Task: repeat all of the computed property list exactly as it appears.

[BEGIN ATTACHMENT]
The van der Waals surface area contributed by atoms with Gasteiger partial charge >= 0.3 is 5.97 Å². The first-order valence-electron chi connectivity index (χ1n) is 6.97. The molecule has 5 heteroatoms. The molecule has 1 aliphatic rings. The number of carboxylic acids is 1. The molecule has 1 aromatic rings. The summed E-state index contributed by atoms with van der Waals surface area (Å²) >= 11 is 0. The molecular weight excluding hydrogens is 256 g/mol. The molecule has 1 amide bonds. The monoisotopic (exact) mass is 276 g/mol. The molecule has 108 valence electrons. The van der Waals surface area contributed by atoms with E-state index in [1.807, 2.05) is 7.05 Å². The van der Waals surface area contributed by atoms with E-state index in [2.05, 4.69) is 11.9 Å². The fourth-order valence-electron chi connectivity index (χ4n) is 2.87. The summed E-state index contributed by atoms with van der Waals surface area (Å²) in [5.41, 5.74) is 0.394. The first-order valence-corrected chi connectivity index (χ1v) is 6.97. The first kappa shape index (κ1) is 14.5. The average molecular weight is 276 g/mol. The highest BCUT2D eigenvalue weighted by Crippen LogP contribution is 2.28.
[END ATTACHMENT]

The van der Waals surface area contributed by atoms with Gasteiger partial charge >= 0.3 is 5.97 Å². The first-order valence-electron chi connectivity index (χ1n) is 6.97. The molecule has 5 heteroatoms. The molecule has 1 aliphatic rings. The number of carboxylic acids is 1. The molecule has 1 aromatic rings. The summed E-state index contributed by atoms with van der Waals surface area (Å²) >= 11 is 0. The molecular weight excluding hydrogens is 256 g/mol. The molecule has 1 amide bonds. The monoisotopic (exact) mass is 276 g/mol. The molecule has 108 valence electrons. The van der Waals surface area contributed by atoms with E-state index in [1.807, 2.05) is 7.05 Å². The van der Waals surface area contributed by atoms with E-state index in [2.05, 4.69) is 11.9 Å². The fourth-order valence-electron chi connectivity index (χ4n) is 2.87. The summed E-state index contributed by atoms with van der Waals surface area (Å²) in [5.41, 5.74) is 0.394. The first-order valence-corrected chi connectivity index (χ1v) is 6.97. The first kappa shape index (κ1) is 14.5. The average molecular weight is 276 g/mol. The highest BCUT2D eigenvalue weighted by Crippen LogP contribution is 2.28.